While dementia is not a part of growing old, age is still the biggest risk factor. After age 65, the risk doubles every five years. Seniors represent the fastest growing segment of the Canadian population. Today, one in six Canadians is a senior. In thirteen very quick years, it will be one in four. That is a major demographic shift. Dementia also occurs in people in their forties and fifties, in their most productive years.
A good question that needs to be asked, and is asked, is this. What is the impact of dementia on families and the Canadian economy? For every person with dementia, two or more family members will be providing direct care. The progression of dementia varies from person to person. In some cases it can last up to 20 years. Because of its progression, caregivers will eventually provide 24/7 care.
In 2011, family caregivers spent 444 million hours providing care, representing $11 billion of lost income and about 230,000 full-time jobs. By 2040, caregivers will be providing 1.2 billion hours of care per year.
Dementia is a costly disease, draining approximately $33 billion per year from our economy. By 2040, it will be very close to $295 billion every year.
There is a need for a strategy that includes awareness and research.
It is commonly believed that dementia is a normal part of aging, but it is not. This kind of attitude means too many Canadians are diagnosed too late, and their caregivers seek help when they are in crisis mode. The causes of dementia are still not fully understood. Nor do we have a cure for dementia. Effective treatments are lacking and there is no proven prevention. Dementia can lie dormant in the brain for up to 25 years before the symptoms appear.
Alzheimer's disease is the most common form of dementia and accounts for over two-thirds of dementia cases in Canada.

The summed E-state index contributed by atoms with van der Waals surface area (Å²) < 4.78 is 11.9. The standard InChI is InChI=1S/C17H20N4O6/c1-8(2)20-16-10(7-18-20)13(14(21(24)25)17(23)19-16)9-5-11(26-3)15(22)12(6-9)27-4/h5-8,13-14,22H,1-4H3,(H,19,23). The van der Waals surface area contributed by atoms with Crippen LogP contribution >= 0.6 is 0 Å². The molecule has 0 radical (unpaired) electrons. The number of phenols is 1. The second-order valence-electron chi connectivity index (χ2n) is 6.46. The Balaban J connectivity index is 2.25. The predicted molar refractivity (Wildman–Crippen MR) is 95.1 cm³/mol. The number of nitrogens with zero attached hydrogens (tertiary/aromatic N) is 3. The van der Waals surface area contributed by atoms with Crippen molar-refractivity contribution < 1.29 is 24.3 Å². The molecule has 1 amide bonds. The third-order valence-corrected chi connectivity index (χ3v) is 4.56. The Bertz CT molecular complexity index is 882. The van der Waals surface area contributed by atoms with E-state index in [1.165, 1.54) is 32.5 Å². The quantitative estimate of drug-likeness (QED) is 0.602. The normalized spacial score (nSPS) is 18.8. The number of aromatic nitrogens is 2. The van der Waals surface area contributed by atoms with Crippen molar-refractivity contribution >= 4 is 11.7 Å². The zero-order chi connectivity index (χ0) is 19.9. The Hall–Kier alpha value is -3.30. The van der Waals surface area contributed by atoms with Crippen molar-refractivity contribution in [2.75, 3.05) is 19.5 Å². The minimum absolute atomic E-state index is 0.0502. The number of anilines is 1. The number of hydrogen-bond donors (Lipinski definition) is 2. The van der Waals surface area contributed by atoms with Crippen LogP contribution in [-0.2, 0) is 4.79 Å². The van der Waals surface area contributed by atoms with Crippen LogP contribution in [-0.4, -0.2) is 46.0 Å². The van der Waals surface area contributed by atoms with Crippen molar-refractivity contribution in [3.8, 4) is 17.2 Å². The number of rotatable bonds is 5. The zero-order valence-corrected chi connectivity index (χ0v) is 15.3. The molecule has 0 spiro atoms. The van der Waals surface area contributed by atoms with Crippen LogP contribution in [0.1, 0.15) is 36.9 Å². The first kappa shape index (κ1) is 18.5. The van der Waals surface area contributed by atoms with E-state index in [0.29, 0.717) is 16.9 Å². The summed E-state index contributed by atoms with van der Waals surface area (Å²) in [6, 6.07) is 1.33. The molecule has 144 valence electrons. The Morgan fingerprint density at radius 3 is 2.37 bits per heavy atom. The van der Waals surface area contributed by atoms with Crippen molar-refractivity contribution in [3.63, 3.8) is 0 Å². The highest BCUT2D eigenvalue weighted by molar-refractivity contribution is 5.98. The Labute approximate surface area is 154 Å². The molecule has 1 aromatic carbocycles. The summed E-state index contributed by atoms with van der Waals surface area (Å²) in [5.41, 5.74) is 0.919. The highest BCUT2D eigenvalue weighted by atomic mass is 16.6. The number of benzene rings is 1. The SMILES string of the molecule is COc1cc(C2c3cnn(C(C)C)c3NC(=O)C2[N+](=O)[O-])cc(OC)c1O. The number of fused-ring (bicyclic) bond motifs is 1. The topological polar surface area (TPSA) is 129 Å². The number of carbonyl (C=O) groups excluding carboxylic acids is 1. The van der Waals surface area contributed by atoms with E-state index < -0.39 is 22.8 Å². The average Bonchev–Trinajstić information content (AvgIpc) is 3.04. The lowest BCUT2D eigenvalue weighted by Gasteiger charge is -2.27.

What would Bill C-233 achieve? It would achieve a national strategy. The minister or delegated officials would work with representatives of the provinces and territories to develop and implement a comprehensive national strategy to address all aspects of Alzheimer's disease and other forms of dementia. Within two years of passing the legislation, every year after that the minister must prepare a report on the effectiveness of the national strategy, setting out his or her conclusions. The national objectives need to be given priority. A report will be tabled in the House during the first days of the sitting after the report is complete.
A number of western countries have a national dementia strategy: the United States, Mexico, Argentina, Belgium, Denmark, the United Kingdom, Finland, France, Luxembourg, the Netherlands, Norway, Switzerland, Japan, Israel, South Korea, New Zealand, and Australia. It is Canada's time to have a national strategy.
I again want to thank the member for Niagara Falls for bringing this forward. Together, if we work as a Parliament, we can pass the legislation quickly. It is needed in Canada.